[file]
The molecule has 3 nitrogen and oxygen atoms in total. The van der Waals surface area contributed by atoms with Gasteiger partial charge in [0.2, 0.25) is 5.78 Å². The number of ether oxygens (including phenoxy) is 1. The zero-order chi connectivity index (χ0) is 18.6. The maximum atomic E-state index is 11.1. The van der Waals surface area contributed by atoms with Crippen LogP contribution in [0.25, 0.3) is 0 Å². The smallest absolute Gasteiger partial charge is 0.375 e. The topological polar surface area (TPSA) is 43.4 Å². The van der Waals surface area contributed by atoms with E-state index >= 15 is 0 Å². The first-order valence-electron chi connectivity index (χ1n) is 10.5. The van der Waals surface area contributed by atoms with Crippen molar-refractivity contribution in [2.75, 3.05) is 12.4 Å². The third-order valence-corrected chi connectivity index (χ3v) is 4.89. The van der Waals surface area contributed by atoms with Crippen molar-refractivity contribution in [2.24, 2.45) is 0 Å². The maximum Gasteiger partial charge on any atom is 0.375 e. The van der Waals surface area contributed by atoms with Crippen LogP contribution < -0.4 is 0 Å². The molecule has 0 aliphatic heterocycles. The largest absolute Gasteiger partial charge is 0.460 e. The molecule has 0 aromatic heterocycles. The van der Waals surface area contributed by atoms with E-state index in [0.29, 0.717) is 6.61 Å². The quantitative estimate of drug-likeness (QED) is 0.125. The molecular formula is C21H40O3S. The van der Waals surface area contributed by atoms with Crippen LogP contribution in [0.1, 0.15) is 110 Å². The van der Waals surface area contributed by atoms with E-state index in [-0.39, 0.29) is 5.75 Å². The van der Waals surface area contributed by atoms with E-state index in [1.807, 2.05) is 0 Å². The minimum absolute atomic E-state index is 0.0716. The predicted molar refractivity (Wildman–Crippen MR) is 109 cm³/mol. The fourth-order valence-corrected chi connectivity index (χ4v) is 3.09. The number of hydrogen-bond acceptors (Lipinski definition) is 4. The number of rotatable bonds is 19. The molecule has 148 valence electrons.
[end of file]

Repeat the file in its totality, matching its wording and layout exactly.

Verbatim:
The molecule has 3 nitrogen and oxygen atoms in total. The van der Waals surface area contributed by atoms with Gasteiger partial charge in [0.2, 0.25) is 5.78 Å². The number of ether oxygens (including phenoxy) is 1. The zero-order chi connectivity index (χ0) is 18.6. The maximum atomic E-state index is 11.1. The van der Waals surface area contributed by atoms with Crippen LogP contribution in [0.25, 0.3) is 0 Å². The smallest absolute Gasteiger partial charge is 0.375 e. The topological polar surface area (TPSA) is 43.4 Å². The van der Waals surface area contributed by atoms with E-state index >= 15 is 0 Å². The first-order valence-electron chi connectivity index (χ1n) is 10.5. The van der Waals surface area contributed by atoms with Crippen molar-refractivity contribution in [2.75, 3.05) is 12.4 Å². The third-order valence-corrected chi connectivity index (χ3v) is 4.89. The van der Waals surface area contributed by atoms with Crippen molar-refractivity contribution in [2.24, 2.45) is 0 Å². The maximum Gasteiger partial charge on any atom is 0.375 e. The van der Waals surface area contributed by atoms with Crippen LogP contribution < -0.4 is 0 Å². The molecule has 0 aliphatic heterocycles. The largest absolute Gasteiger partial charge is 0.460 e. The molecule has 0 aromatic heterocycles. The van der Waals surface area contributed by atoms with E-state index in [0.29, 0.717) is 6.61 Å². The quantitative estimate of drug-likeness (QED) is 0.125. The molecular formula is C21H40O3S. The van der Waals surface area contributed by atoms with Crippen LogP contribution in [0.1, 0.15) is 110 Å². The van der Waals surface area contributed by atoms with E-state index in [-0.39, 0.29) is 5.75 Å². The van der Waals surface area contributed by atoms with E-state index in [1.807, 2.05) is 0 Å². The minimum absolute atomic E-state index is 0.0716. The predicted molar refractivity (Wildman–Crippen MR) is 109 cm³/mol. The fourth-order valence-corrected chi connectivity index (χ4v) is 3.09. The number of hydrogen-bond acceptors (Lipinski definition) is 4. The number of rotatable bonds is 19. The molecule has 148 valence electrons.